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Old Dec 28, 2008, 04:27 PM
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Spektrum receiver with futaba servos

I'm just getting into RC and will be buying my first radio, receiver and servos soon. I don't know much about this stuff yet.


I'm going to be buying a Spektrum DX6i because its tested to work with an endurance PCTx.
Being that I see that Futaba offers a lot more servos. Is there a bottle neck going with Spektrum because of the servos or can I just use any of Futaba servos including the digital ones using a Spektrum receiver AR7000 DSM2 or AR9000 DSM2.

Sorry for the stupid questions... If im asking them.
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Old Dec 28, 2008, 04:36 PM
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Sunnyvale, CA, USA
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Futaba servos will work just fine. You will have to trim a little plastic off the connectors to get them to fit - that's all.
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Old Dec 28, 2008, 04:38 PM
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This thread might be of some assistance.

Bill
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Old Dec 28, 2008, 08:43 PM
John,not Zerts.JOHN, NOT Zerts
USA, AZ, Chandler
Joined Nov 2007
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I tried Futaba S3114's instead of Hitec HS-55's but the have a jittering problem occasionally...but not bad enough to cause any crash yet. I am going to stick with Hitec in the future.
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Old Dec 28, 2008, 11:40 PM
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Triming tabs

Thanks for the great reply everybody... Trimming the tabs sound like a good plan...

Ok...one more rookie question regarding system power.

I've looked at combo packages that have a motor, controller, and battery pack. This sounds fine "but" and this sounds dumb... does the receiver and servos typically draw there power from one main battery pack or are systems separated by main motor, receiver and then servos.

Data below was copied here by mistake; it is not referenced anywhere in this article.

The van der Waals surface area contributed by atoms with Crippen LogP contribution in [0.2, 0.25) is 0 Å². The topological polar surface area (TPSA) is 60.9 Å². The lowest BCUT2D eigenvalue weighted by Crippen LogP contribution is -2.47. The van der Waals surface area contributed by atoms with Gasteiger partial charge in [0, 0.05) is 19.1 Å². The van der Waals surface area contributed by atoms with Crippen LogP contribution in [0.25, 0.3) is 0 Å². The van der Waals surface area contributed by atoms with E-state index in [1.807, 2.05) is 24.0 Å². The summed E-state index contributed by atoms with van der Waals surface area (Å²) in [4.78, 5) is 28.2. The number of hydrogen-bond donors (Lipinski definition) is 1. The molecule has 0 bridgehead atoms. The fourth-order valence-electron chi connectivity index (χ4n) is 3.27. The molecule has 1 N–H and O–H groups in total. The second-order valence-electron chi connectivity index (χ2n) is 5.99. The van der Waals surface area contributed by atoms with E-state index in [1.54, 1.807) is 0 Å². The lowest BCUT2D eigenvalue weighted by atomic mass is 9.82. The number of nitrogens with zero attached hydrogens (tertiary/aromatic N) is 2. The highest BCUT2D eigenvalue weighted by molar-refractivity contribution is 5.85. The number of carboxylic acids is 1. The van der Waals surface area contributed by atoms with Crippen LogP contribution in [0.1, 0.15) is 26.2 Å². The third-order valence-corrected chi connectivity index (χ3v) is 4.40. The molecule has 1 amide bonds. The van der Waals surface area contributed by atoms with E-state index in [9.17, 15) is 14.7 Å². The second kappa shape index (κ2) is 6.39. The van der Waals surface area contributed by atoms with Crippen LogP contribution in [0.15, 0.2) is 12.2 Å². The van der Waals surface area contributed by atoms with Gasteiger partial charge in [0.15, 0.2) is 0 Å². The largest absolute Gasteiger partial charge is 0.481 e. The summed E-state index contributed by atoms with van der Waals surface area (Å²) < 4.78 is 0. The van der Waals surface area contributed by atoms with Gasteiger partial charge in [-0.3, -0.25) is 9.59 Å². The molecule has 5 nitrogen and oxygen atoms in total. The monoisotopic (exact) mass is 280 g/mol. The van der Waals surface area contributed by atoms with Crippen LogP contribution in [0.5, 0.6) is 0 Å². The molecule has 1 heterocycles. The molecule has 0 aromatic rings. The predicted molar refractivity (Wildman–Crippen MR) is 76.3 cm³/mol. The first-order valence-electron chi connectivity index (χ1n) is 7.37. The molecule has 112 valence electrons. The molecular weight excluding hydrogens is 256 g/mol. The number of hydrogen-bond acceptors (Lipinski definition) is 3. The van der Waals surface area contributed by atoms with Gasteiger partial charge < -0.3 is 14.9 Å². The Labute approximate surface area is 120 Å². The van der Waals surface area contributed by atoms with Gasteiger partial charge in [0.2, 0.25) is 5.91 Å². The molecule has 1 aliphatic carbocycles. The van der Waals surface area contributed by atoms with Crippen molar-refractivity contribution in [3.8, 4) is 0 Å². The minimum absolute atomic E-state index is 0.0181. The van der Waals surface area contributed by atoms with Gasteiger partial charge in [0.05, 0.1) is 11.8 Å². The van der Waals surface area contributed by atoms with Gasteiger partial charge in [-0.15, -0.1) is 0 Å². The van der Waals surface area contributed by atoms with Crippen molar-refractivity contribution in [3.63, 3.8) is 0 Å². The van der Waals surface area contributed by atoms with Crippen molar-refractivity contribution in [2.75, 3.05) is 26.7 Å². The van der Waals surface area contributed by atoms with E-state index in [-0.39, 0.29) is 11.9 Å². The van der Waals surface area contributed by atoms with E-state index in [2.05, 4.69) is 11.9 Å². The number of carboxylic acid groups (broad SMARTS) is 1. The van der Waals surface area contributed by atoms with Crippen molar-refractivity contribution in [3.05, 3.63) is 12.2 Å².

Thanks again...
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Old Dec 29, 2008, 12:43 AM
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Sounds like you are going to use an electric motor for the power plant.

The controller, usually called the ESC (Electronic Speed Control) most often has a circuit called the BEC (Battery Eliminator Circuit). The BEC reduces motor battery voltage to (usually) 5 volts and powers the receiver and servos through the throttle port on the receiver.

But, (don't you love the buts? ) most BECs are inefficient linear regulators and, depending on the battery voltage, can only handle a limited number of servos. Because the excess voltage is dissipated as heat, the higher the battery voltage, the fewer servos allowed. The ESC spec sheets will tell you what they can handle. Most park flyers and small models use the ESC BEC for RX and servo power.

In your OP you indicated you will be using AR7000 and AR9000 RXs which suggests that you are considering larger models with heavy servo current demands. In that case, you probably should use a separate 5 cell NiMh RX battery or a separate switching BEC. Switching BECs are more efficient and can handle greater loads than the BEC typically found on the ESC. An example of a separate BEC is the Dimension Engineering Sport BEC. There are others, of course.

Bill
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Last edited by ebill3; Dec 29, 2008 at 12:48 AM.